“I’ve represented clients in the food industry for years, and dealing with the health department is not always fun. So what we have asked for is some consistent definitions and requirements because what we’ve experienced in the past is that county health departments are the ones that are responsible for doing enforcement and inspections. And if you’re in Rogers County versus Roger Mills County, the inspectors may have very different interpretations of the rules. And their requirements may be very different. And we’ve experienced this drastically with restaurants, with farmers markets. I get it, that they’re upset. But this is not something that business doesn’t face every day. And if you plan accordingly, you would have been prepared.”
Sam Hill Sr., an owner of Cannabis Aid, said that he regularly attends meetings at the health department. Nothing came as a surprise to him during the meeting on this particular subject.
“We want to encourage them to get all that done now so they’re in compliance as of April 26.” — Tony Sellars
“Regulations are expected. Period,” Hill said. “That’s just the nature of the beast with any industry, especially when you’re talking about a product someone’s going to consume. Government’s gonna regulate. Period. You’re talking about your food, your water, the air — it’s all government-regulated. As soon as it goes into your body, the government’s going to have its say, for whatever reason. So that was to be expected. Now on the fairness, I would say fairness is all perspective for one. So to me, from my perspective, it has been fair because it has the barriers to entry haven’t been burdensome like you have seen in other markets. Because it was talking about rules and regulations, I’m always going to go and stand on the message of think about small business whenever you make changes, especially now that the market is already open. You already have people that put their life savings and investments and their families’ futures in this market. And so anytime you add rules, anytime you add regulation, it adds additional costs to the business owners. So I’m proud to say and I’ve said this too, that I was proud that Oklahoma has been so friendly so far and that so many people in minority families and communities have been able to get this opportunity too. So make sure you’re thinking about it from that perspective when doing rules and regulations. How much will this affect the small business owner, not just the market as a whole?”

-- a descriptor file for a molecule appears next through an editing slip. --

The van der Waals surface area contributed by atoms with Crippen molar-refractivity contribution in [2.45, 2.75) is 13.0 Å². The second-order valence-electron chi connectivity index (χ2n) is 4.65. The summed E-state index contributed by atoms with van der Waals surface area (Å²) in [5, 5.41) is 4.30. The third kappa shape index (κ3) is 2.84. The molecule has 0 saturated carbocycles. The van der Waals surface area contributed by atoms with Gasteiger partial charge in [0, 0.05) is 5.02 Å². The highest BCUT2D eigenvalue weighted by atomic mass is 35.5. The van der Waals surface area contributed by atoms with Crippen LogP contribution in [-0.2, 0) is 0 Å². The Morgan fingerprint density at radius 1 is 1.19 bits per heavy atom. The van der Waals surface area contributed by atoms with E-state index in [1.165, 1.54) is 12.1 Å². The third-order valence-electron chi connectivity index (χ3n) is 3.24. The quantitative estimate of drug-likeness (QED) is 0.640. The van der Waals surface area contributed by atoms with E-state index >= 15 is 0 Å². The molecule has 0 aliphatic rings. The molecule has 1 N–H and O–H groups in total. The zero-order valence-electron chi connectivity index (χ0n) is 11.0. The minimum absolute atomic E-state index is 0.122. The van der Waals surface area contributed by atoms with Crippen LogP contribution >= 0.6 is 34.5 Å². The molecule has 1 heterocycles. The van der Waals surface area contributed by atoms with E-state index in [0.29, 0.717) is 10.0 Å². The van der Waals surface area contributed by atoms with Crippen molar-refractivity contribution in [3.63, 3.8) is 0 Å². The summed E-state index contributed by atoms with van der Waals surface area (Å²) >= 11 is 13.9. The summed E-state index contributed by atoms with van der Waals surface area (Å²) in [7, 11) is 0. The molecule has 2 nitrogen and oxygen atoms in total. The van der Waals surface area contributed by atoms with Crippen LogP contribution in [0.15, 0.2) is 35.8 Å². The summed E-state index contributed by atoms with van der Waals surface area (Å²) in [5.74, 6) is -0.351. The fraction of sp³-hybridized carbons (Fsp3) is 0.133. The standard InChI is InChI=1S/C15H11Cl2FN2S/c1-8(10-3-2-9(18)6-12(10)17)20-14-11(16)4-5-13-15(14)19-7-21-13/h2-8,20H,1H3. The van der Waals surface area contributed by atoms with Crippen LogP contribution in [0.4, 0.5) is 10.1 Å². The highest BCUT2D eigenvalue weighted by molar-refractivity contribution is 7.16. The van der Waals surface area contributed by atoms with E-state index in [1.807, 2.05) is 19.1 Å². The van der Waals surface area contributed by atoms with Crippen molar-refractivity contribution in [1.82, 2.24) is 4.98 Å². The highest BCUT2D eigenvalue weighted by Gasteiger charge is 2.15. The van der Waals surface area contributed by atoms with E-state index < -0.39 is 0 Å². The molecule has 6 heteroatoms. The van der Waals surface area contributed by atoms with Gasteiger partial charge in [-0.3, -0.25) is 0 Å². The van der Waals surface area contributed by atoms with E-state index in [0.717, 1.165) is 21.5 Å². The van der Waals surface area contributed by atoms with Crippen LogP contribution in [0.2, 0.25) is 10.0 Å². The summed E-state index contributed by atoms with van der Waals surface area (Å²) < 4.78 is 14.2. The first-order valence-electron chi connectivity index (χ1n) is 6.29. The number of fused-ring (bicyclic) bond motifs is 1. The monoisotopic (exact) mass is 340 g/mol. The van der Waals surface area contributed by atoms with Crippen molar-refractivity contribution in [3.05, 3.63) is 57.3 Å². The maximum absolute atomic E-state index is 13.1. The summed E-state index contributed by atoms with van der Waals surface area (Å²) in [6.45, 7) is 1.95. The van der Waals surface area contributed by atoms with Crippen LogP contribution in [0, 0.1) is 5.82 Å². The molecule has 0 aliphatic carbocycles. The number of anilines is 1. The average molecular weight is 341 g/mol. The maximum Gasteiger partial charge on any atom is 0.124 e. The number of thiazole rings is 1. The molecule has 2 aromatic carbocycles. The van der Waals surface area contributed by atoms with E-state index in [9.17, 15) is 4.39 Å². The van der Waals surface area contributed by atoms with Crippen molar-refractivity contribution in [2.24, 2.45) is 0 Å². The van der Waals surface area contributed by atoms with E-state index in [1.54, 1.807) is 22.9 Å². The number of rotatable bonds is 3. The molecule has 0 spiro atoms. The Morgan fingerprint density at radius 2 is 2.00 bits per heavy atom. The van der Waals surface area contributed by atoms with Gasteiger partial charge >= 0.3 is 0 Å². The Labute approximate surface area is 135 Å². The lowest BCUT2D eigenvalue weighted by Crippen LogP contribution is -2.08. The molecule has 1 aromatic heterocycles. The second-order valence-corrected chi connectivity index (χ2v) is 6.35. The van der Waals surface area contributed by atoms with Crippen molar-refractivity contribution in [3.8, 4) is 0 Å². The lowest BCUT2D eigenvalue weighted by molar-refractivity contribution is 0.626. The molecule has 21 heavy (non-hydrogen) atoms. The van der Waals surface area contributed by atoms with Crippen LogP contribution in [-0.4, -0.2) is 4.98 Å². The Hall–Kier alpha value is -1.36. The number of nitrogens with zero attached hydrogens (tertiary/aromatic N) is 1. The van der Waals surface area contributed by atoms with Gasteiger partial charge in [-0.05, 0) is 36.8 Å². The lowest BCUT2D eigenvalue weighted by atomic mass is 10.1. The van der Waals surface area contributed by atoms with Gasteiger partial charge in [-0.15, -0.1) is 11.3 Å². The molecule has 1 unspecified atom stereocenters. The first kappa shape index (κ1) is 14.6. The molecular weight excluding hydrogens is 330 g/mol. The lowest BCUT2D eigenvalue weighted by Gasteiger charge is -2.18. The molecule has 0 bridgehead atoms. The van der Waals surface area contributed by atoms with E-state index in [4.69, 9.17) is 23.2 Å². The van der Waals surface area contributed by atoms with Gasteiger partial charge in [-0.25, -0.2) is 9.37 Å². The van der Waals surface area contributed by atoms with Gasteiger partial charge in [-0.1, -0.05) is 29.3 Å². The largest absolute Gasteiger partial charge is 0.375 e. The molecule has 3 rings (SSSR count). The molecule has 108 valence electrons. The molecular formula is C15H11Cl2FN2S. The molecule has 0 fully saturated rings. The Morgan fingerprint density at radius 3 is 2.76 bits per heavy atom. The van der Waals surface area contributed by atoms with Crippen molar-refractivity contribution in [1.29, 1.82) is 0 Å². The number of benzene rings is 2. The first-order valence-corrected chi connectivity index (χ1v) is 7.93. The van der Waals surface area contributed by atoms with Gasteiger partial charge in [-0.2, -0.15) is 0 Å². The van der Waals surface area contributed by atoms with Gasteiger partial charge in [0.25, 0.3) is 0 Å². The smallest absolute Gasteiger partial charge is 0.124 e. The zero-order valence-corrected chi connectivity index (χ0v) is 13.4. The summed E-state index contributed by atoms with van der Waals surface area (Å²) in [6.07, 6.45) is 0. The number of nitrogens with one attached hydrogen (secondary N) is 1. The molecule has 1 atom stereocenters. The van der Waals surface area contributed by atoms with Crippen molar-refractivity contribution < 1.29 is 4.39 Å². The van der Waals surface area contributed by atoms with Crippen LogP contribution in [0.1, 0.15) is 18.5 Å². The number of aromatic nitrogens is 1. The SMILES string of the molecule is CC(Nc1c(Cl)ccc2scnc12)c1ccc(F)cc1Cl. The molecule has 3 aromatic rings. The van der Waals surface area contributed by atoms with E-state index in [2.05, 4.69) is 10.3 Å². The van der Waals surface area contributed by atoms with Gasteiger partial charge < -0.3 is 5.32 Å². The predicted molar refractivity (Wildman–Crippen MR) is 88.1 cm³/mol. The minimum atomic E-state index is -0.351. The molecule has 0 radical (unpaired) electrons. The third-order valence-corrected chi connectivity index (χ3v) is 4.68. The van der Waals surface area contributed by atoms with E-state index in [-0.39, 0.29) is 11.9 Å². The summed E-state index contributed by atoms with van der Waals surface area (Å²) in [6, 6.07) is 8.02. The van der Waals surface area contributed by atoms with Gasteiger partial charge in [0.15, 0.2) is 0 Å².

Melissa Miller, communications manager at Oklahoma Medical Marijuana Authority (OMMA), said it is just a simple matter of what a business is selling.
“You’re treated the same as any other applicable business. Food licensing is for people who sell or produce food items, and so if you fall in that category, you’re not exempt from that,” she said. “We understand that everyone is learning, it’s new, and we’re trying to remind people of those types of things.”